Reinforcing Stereotypes to Reduce Cognitive Dissonance

Much of popular culture is reliant on visual content, which contributes to the growing demand for Korean pop stars in the United States. The music industry in Korea has demonstrated its efforts in successful marketing and strategic audience targeting by generating stereotypical roles of sexuality. In the Journal of Popular Music Studies, Eun-Young Jung describe two representations of Asian female sexuality, one being “the Dragon Lady kind of aggressive, hyper-sexualized, and evil woman, and the China Doll kind of submissive, docile, and feminine woman.” Gender-associated attributes become placed onto gendered bodies of color because of the heavy reliance on visual media. Jung goes on to explain that these visual stimulants are closely managed and reinforced by male management of the pop stars. Underneath the visual layout of the music videos and artists’ musical style, these racialized implications of aggressive or docile sexuality stem from seemingly unbreakable hegemonic perspectives of the Western world. As Asian and Asian American bodies continue to be seen as the “other” or foreigner, the music industry has shown success in tapping into stereotypes to garner the Asian entertainment industry acceptance into the culture of the Western world.

In the study of human cognition, researchers have determined that people tend to generate schemas in their mind to produce short cuts and quicken associations. People are known to hold certain schemas for specific ethnic groups and studies have shown that rather than changing or rearranging their schemas, people tend to look for reinforcing ideas and visuals that complement their fixed schemas. In the case of Asians and Asian Americans, many Americans have been exposed to the stereotypes associated with that ethnic group, which include the model minority myth and sexuality-related attributes. Jung analyzes the role of stereotypes on Asian bodies in the media by assessing the visual implications of two of Korea’s talents. One pop star who goes by the stagename BoA, has been capitalized to be a representation of two stereotypes associated with Asian female sexuality harboring the look of a submissive and docile lady while aggressively and sexually dancing to live out the “Dragon Lady” schema. While BoA’s style and dance abilities are reminiscent of many pop artists such as Ciara and Britney Spears, in the content of choreography, her look is raciallysexualized because of the underlying stereotypes associated with Asian female sexuality. She, based on the color of her skin and facial features, is seen as the “other” in the Western world, however, has gained acceptance in music and look by conforming to a likable representation of the “other,” which involves hyper sexuality to lure the people who view her as exotic.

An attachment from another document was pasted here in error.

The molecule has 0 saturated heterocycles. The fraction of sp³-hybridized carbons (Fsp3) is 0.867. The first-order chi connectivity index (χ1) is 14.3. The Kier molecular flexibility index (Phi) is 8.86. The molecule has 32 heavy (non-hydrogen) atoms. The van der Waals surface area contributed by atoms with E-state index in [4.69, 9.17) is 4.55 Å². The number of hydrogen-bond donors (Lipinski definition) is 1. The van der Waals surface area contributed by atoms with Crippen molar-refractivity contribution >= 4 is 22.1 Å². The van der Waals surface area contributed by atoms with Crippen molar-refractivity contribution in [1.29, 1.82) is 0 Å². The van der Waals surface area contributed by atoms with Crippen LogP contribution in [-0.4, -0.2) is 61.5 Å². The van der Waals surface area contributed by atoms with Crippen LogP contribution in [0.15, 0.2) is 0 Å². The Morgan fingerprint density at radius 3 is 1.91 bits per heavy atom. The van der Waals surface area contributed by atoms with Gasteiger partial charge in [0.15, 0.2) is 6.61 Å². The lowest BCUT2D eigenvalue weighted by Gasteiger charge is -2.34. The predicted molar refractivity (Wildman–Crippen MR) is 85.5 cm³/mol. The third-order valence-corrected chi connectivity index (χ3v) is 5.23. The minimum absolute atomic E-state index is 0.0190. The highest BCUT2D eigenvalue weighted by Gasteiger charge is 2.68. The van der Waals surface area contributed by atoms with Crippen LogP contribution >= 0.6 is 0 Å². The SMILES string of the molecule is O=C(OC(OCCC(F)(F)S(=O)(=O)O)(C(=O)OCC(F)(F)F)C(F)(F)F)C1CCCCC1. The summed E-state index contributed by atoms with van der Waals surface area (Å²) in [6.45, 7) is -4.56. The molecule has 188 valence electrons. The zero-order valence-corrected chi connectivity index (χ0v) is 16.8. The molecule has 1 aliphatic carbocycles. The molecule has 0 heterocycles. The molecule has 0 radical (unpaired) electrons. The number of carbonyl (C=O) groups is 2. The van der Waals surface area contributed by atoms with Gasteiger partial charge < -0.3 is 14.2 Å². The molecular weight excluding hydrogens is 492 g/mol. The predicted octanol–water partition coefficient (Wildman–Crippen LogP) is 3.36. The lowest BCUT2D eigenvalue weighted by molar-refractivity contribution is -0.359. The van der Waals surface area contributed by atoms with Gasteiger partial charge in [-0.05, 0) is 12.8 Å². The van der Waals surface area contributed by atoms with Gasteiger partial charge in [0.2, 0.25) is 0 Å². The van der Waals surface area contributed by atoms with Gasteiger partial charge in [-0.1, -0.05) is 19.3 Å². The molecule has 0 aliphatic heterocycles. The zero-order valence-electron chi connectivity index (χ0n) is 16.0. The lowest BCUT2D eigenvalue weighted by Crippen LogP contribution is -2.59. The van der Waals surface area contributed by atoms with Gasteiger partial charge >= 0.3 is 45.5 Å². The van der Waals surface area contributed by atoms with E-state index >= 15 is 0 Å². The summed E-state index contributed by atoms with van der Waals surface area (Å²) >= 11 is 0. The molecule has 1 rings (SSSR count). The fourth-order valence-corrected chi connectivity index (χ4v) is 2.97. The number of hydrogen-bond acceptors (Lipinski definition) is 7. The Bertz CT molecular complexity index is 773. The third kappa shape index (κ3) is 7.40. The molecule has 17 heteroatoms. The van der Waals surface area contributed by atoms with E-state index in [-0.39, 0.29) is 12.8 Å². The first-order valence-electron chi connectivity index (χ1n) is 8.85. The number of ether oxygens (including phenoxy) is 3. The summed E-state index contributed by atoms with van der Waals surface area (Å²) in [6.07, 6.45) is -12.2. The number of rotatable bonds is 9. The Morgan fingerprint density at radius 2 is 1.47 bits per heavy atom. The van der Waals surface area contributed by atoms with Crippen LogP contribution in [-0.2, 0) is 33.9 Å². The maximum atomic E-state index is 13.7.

On the other hand, Jung also makes stereotypical connections within the Korean pop group known as the Wonder Girls. The members of this group have a pretty homogeneous look, which clearly resemble the “China Doll” stereotype. Their look is supposed to represent docility and submissiveness, which also contribute to the acceptance gained by Asians and Asian Americans in the Western world because instead of showing dominance to the natives of the Western world, Asian females who embody that stereotype are seen as nonthreatening and likeable because of their submissive attitudes and hyper sexuality. This stereotype, along with the Dragon Lady representation, contributes to the hegemonic social structure that leaves Asian and Asian Americans inside the box of foreignness forever. The role of these stereotypes prevent these bodies of color to be seen as anything more than just a representation of the Asian schema. The music industry, however, relies on successful marketing and meeting demand for profit, which is why it has maintained these stereotypically reinforced ideas of sexuality onto Asian pop stars. The industry has realized that people maintain these schemas and are not trying to change them, but rather watch something, such as Korean pop music videos, that strengthen their schemas of Asian bodies. With limited exposure to Asian bodies in Western media, the few that do puncture the entertainment barrier have a long way to go to puncture the bubble of stereotypes that Asian and Asian American entertainers are trapped in.


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